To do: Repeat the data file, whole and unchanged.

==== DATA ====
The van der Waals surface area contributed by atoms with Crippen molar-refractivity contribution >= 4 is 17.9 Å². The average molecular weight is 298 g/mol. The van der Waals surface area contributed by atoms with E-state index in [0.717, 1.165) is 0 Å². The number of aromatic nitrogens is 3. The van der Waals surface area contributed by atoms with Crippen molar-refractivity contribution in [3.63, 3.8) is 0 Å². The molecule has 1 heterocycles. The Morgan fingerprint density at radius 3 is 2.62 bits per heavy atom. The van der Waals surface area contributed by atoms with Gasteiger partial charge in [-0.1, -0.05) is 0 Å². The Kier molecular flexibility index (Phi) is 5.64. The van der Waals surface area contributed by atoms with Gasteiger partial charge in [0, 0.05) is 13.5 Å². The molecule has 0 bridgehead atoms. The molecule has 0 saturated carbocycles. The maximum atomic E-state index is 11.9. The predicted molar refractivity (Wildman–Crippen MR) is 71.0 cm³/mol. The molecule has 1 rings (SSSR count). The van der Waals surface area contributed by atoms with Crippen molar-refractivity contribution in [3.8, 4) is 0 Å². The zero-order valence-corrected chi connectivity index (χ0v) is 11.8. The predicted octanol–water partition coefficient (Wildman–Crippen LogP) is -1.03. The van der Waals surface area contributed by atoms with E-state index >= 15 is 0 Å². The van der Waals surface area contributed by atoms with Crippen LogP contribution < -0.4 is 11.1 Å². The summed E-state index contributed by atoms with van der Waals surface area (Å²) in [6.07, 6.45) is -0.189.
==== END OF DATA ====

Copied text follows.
The van der Waals surface area contributed by atoms with Crippen molar-refractivity contribution >= 4 is 17.9 Å². The average molecular weight is 298 g/mol. The van der Waals surface area contributed by atoms with E-state index in [0.717, 1.165) is 0 Å². The number of aromatic nitrogens is 3. The van der Waals surface area contributed by atoms with Crippen molar-refractivity contribution in [3.63, 3.8) is 0 Å². The molecule has 1 heterocycles. The Morgan fingerprint density at radius 3 is 2.62 bits per heavy atom. The van der Waals surface area contributed by atoms with Gasteiger partial charge in [-0.1, -0.05) is 0 Å². The Kier molecular flexibility index (Phi) is 5.64. The van der Waals surface area contributed by atoms with Gasteiger partial charge in [0, 0.05) is 13.5 Å². The molecule has 0 bridgehead atoms. The molecule has 0 saturated carbocycles. The maximum atomic E-state index is 11.9. The predicted molar refractivity (Wildman–Crippen MR) is 71.0 cm³/mol. The molecule has 1 rings (SSSR count). The van der Waals surface area contributed by atoms with Crippen molar-refractivity contribution in [3.8, 4) is 0 Å². The zero-order valence-corrected chi connectivity index (χ0v) is 11.8. The predicted octanol–water partition coefficient (Wildman–Crippen LogP) is -1.03. The van der Waals surface area contributed by atoms with E-state index >= 15 is 0 Å². The van der Waals surface area contributed by atoms with Crippen LogP contribution < -0.4 is 11.1 Å². The summed E-state index contributed by atoms with van der Waals surface area (Å²) in [6.07, 6.45) is -0.189.